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In Service of God and Country

6/29/2015

Cushman Bryant was a scrappy 18-year-old when he joined the Navy in 1944. Cushman served until April 1946.

Seventy years ago, World War II was almost a year old. The United States had yet to enter the war directly, though they were sending supplies to their allies in Europe. Germany, Italy, Japan and Russia were marching (literally and figuratively) through Europe and Asia, defeating and laying claim to those countries they desired. It was a frightening time at home and abroad. And things had only just begun.

As the world remembers the 75th anniversary of its second world war, we would like to take the opportunity to spotlight a few Advent Christian Village members who served our United States as servicemen and women during those years of war. Without the personal sacrifices of brave individuals from all over, the outcome of the last world war would not have been as favorable. One such individual is Cushman Bryant.

Cushman grew up in Vermont. After the war had been going on for a few years, he received a draft notice during the summer of 1943. Not having yet graduated from high school, Cushman’s mother and principal worked it out that Cushman could receive a deferment in order to complete his senior year in half the time and report for military service during the winter of 1944. Cushman says he believes his teachers took pity on him, helping him to pass all his senior classes in half a year, and sending him off to Navy boot camp in January 1944.

After boot camp, Cushman was assigned to the USS Waldron, a destroyer named for John C. Waldron, a US Naval aviator who led a squadron of torpedo bombers earlier in the war. Cushman was assigned as a gunner’s mate, but construction on the ship was not finished until early summer 1944.

Cushman Bryant recently celebrated his 90th birthday. Seventy-two years ago, Cushman received a draft notice soon after turning 18.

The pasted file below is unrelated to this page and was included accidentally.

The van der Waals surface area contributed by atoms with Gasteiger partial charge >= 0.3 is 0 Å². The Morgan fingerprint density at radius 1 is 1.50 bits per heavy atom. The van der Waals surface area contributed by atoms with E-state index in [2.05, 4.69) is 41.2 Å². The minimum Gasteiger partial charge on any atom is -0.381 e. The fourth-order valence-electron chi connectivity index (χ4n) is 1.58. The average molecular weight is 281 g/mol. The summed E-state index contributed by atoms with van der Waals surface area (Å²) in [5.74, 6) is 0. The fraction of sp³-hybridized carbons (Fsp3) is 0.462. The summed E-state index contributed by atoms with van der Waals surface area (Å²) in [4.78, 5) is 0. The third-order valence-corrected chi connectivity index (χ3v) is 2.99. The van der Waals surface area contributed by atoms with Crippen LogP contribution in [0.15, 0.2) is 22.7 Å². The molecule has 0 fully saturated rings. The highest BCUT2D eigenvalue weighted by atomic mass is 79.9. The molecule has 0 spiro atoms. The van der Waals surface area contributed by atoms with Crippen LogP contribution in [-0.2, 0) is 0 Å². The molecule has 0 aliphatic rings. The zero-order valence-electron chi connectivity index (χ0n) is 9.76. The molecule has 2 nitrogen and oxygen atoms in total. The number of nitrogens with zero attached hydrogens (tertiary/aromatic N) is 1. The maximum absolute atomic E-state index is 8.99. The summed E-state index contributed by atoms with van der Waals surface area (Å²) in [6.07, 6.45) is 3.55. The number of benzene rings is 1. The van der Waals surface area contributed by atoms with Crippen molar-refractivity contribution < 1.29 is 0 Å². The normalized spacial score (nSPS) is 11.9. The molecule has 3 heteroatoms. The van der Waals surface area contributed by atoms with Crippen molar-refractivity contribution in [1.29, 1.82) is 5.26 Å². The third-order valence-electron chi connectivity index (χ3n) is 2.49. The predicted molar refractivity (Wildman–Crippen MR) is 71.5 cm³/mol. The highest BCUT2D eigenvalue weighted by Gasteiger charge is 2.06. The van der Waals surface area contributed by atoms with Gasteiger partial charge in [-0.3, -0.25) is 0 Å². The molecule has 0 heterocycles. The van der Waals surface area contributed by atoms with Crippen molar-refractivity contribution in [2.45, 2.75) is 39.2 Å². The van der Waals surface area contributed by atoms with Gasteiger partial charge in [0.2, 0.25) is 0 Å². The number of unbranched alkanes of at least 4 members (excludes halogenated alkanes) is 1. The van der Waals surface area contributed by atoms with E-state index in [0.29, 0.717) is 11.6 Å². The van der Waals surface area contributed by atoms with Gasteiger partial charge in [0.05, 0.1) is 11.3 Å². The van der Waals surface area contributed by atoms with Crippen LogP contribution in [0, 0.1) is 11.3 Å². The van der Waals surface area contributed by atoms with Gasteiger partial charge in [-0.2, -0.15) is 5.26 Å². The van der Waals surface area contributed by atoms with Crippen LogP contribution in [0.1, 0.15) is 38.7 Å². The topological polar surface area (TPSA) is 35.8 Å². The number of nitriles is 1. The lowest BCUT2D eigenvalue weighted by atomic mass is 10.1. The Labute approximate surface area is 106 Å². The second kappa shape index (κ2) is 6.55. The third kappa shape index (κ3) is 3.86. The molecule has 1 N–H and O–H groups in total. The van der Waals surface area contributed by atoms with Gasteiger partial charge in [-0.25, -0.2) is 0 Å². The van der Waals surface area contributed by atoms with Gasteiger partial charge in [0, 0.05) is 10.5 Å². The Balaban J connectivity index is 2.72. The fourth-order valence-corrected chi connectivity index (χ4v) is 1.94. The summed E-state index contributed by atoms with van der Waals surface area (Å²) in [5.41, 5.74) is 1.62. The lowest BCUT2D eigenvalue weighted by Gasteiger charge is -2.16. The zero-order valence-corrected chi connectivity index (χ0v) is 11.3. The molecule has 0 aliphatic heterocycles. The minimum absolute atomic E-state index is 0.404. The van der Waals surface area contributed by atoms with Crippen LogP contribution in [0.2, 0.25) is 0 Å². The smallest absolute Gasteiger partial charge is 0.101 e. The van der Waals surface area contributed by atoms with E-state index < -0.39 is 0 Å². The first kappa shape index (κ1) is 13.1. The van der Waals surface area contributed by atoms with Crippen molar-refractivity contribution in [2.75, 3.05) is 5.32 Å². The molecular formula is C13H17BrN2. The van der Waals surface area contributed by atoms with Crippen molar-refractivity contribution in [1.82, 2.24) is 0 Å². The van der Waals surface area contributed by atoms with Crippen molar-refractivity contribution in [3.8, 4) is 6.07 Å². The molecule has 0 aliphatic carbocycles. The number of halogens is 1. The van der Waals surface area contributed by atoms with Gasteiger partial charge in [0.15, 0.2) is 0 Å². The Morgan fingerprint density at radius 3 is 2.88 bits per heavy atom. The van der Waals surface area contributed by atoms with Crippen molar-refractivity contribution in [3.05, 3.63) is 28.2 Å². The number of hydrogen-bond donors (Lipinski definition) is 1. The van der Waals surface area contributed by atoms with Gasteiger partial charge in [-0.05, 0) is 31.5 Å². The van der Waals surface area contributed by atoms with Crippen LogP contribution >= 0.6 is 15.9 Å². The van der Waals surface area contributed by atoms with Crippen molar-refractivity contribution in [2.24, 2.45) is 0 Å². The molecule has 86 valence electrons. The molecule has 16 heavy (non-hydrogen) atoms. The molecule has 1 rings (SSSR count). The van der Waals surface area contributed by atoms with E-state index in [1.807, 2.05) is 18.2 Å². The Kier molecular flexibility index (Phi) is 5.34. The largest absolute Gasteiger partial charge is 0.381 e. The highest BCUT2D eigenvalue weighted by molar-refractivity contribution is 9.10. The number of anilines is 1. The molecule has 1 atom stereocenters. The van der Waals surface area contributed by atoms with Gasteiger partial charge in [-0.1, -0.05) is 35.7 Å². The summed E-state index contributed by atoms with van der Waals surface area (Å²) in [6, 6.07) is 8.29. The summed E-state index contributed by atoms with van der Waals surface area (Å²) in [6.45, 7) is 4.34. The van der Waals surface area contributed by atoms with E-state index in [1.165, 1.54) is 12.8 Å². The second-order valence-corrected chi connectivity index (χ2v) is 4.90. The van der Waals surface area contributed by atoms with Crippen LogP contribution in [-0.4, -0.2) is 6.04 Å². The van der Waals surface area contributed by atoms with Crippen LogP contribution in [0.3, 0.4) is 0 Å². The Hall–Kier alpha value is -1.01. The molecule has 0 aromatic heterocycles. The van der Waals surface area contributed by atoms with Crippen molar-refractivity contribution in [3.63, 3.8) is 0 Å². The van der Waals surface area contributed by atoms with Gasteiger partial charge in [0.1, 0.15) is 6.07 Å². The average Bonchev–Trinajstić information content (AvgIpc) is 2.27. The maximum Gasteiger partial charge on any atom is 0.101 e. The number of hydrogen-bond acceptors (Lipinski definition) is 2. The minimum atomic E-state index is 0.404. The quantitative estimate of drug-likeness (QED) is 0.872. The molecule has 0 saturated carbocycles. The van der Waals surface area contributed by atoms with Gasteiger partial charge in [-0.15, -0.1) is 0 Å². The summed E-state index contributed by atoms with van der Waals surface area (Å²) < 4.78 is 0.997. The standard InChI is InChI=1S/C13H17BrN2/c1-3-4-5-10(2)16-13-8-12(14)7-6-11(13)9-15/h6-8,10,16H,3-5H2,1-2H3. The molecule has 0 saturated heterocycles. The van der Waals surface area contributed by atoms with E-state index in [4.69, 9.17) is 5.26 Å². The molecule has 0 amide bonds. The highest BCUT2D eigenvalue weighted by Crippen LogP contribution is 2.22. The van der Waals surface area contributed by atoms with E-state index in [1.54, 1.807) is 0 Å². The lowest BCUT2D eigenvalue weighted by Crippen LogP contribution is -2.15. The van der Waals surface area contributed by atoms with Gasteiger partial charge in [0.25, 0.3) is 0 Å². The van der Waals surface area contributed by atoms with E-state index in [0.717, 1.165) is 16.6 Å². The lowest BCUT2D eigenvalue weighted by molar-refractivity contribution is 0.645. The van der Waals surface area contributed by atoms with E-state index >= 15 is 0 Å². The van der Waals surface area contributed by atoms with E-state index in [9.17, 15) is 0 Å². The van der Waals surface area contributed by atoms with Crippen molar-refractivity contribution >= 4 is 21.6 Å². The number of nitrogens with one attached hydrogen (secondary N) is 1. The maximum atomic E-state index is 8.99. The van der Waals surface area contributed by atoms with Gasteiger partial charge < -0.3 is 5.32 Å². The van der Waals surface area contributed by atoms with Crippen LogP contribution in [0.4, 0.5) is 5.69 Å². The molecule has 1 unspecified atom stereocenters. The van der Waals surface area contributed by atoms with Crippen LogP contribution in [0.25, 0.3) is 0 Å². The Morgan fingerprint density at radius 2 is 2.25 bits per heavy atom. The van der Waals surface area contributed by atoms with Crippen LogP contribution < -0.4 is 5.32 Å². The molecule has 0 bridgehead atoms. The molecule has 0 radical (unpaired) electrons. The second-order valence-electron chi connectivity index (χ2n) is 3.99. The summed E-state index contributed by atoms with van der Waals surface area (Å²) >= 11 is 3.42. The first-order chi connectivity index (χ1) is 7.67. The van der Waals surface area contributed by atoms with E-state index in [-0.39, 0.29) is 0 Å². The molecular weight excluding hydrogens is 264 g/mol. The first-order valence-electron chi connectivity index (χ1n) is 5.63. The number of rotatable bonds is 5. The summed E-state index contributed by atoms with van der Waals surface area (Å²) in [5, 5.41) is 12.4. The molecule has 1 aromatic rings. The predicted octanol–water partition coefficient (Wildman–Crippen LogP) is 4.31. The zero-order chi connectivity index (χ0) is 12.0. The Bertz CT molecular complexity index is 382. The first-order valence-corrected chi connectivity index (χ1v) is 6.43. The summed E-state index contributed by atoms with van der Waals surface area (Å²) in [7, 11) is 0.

Stationed in the Brooklyn Navy Yard, a short distance by train from his hometown of North Springfield, Vermont, Cushman was granted leave to return home for his high school graduation ceremony. Though administration had asked for all applause to be held until the last name was called, when Cushman strode across the stage in uniform to receive his diploma, he received a standing ovation.

For the next two years, Cushman served on the Waldron. The Waldron’s main duty was to escort ships in the Pacific which were putting the pressure on Japanese forces.

One of the more memorable events Cushman remembers is when a Japanese picket boat attacked another destroyer and then attempted to break by the Waldron in order to get to the ships the destroyers were protecting. The Waldron could not fire on the boat because of its proximity to the other destroyer, so she rammed the picket boat, splitting it in two.

During Cushman’s two years as a sailor, he says he may not have advanced in rank or performed any memorable military service, but he is well remembered because of his faith.

Cushman and two other men, after finding each other because all three read their Bibles and prayed in their bunks, approached the captain about holding regular religious services on the Waldron. The captain granted their request and supported them, even when others fought to end their activities. Cushman had not previously had any ideas of becoming a preacher or missionary, but he readily and willingly acted as a chaplain for the men serving on the Waldron, including the captain himself.

Gunner’s Mate Cushman Bryant stands aboard his ship, the USS Waldron, a destroyer.

Cushman remembers fondly one particular sailor. On occasion, when in port, those who were involved in religious services on the separate destroyers would get together for what they called revival services. One of those times, an inebriated sailor approached Cushman and asked if they could pray together. Despite being warned by another chaplain that the sailor was most likely going to give Cushman trouble the next day, Cushman says he responded, “If someone asks me to pray with them, I’m going to pray.” The next day, Cushman found the sailor and discovered that he had left home on bad terms with his family and was now praying that God would heal those relationships. At a Waldron reunion, years later, people remembered that sailor and how Cushman had helped him turn his life around.

Cushman has attended several reunions of the crews of the USS Waldron. In fact, he has the special honor of being a “plank owner,” meaning he was one of the original crew aboard the Waldron when it was first commissioned.

After his time in the Navy, Cushman attended the New England School of Theology and served as pastor at many churches in the East, even after his retirement to Advent Christian Village. At Waldron reunions, he is known as Rev. Bryant and has been asked to pray, and he has also performed a wedding ceremony.

We thank Cushman for his years of service to our country. But, more than that, we thank God that he used Cushman to support and reach so many sailors though love and ministry.


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